1 November 2012 – Landing in New York one day after Hurricane Sandy, we witness a week of total informational blackout. The Big Apple, the city that never sleeps, has come to a standstill below 32nd Street. We are listening to the silence of the closed electronic trading floors of Wall Street and observe herds of informational nomads, armed with their power-hungry laptops, searching for any electrical output. We are lost without mobile signals, emails or texts and cut off from global positioning systems; unable to manoeuvre without cybernetic feedback; out of our comfort zones by being disconnected from a system that typically caters to our needs. All activity has been suspended. This is the city’s confession to its subservient architectural relation to our electronic informational infrastructure. Meanwhile Barrack Obama is re-elected and we are stranded at the airport waiting for another storm to pass.
Deeply rooted in the belief that the archi-tecture of today must face the challenges of a digitised and virtually immersed environment, Diploma 1 set out to design catalyst spaces and conditions that enhance and articulate digital space within -the urban frameworks between London and New York.
Investigating communication and system design, Gloria speculates on the absurdity of human dialogue in a technologically converted distant-communication network, while Kjetil proposes to use sensing devices to suggest that Heathrow’s Terminal 6 is a physical extension of the electronic cloud. Brian looks at how the transformation towards online courses and degrees may evolve into a new educational landscape typology situated in Mayor Bloomberg’s new zoning proposal. In project articulating architecture as constructs of desire and self-consciousness of a glutinous Schlaraffenland, Liza presents a digital vista of milk and honey while Goldshid explores the vanity of a self-obsessed global art market – the 24/7 televised post-industrial Warhol factory.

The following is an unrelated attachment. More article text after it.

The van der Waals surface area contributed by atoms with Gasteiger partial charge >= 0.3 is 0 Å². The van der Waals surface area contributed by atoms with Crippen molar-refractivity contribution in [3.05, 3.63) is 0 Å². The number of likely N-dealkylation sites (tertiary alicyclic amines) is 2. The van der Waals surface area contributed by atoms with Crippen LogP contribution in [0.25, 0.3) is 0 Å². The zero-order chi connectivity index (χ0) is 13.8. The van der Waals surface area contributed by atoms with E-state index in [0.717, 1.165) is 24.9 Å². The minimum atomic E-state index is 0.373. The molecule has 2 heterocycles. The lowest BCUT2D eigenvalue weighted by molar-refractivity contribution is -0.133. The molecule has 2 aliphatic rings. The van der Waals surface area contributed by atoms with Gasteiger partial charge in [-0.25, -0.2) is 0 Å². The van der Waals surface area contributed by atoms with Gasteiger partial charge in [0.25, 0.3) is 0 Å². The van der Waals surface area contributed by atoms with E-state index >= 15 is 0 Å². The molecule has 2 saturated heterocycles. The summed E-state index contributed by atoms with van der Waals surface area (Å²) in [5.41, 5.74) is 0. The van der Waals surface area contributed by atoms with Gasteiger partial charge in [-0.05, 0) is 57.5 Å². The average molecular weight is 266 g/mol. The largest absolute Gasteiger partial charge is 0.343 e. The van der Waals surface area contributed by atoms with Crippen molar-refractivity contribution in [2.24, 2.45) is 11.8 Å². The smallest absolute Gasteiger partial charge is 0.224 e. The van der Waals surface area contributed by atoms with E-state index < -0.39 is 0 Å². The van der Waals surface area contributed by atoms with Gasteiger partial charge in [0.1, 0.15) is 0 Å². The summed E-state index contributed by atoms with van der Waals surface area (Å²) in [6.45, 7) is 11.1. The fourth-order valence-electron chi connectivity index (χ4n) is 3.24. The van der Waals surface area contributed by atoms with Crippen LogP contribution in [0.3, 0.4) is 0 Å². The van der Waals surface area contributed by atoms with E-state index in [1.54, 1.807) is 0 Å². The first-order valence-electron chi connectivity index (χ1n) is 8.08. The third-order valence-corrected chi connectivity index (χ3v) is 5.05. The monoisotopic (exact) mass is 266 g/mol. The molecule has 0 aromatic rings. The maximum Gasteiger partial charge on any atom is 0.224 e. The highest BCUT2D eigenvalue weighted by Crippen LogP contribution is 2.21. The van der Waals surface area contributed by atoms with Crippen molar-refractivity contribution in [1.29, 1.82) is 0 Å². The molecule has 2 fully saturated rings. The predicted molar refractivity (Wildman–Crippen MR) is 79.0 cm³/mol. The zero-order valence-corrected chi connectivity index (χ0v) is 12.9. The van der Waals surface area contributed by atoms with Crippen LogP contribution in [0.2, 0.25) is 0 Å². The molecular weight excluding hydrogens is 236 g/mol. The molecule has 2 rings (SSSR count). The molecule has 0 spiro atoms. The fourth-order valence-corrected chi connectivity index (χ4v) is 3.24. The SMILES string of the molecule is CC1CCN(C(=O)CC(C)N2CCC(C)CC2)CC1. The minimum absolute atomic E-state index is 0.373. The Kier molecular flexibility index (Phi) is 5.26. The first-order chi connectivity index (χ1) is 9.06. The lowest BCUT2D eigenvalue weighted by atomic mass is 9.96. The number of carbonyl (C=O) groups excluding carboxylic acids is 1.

Through these projects we speculate upon prototypes for an architectural resolution and augment-ation of the networked electronic dream, questioning the infrastructural epitome of our time by defining architectural strategies for an informational behemoth inseparably amalgamated into every aspect of our life.
Lap Heng Fung
Kin Pong Ho
Gloria Pou Wai Lei
Golshid Varasteh Kia
Luke Shixin Tan
Special thanks to
Sam Joyce (Technical Studies consultant)
Denis Vlieghe (Workshop Term 01/Interactive programming consultant)
Dietmar Koering (Term 2 Workshop)
Random International: Florian Ortkrass and Hannes Koch
Kenny Kinugasa Tsui
Carlos Villanueva Brandt
Scanlab Projects: William Trossell and Matthew Shaw
Serafino Di Rosario
Ricardo de Ostos
Jeroen van Ameijde
Temple Zero is a monument to 9/11 and an urban-scale wind instrument.
Temple Zero responds to the severing attributes of technology by leveraging the unifying quality of sound in an attempt to reconcile the body with the memory of 9/11.
1. 9/11 is a prototype of the Informational Revolution.
2. Technology divorces the body from context resulting in inauthenticity.
3. Sound engages the body viscerally and can translate the abstract into emotion.
9/11 was the first event of its kind in that it was experienced worldwide, in real time.
This was made possible by television. Media has the potential to expand empathy by facilitating participation in the suffering of others.
Once the towers collapsed, images of terrified people imposed themselves on viewers. Their suffering became our pain.
This experience of the event however, is through an impermeable screen, filtering the death and suffering that is seen on screen. Other senses were cut off, especially smell and touch.
What remained was merely an objectified image that could never become real.
Dislocated from the event, the viewers are left with an inauthentic experience that is divorced from context.
In a world where we constantly consume content over screens, the divorcement of the body from context is further exacerbated.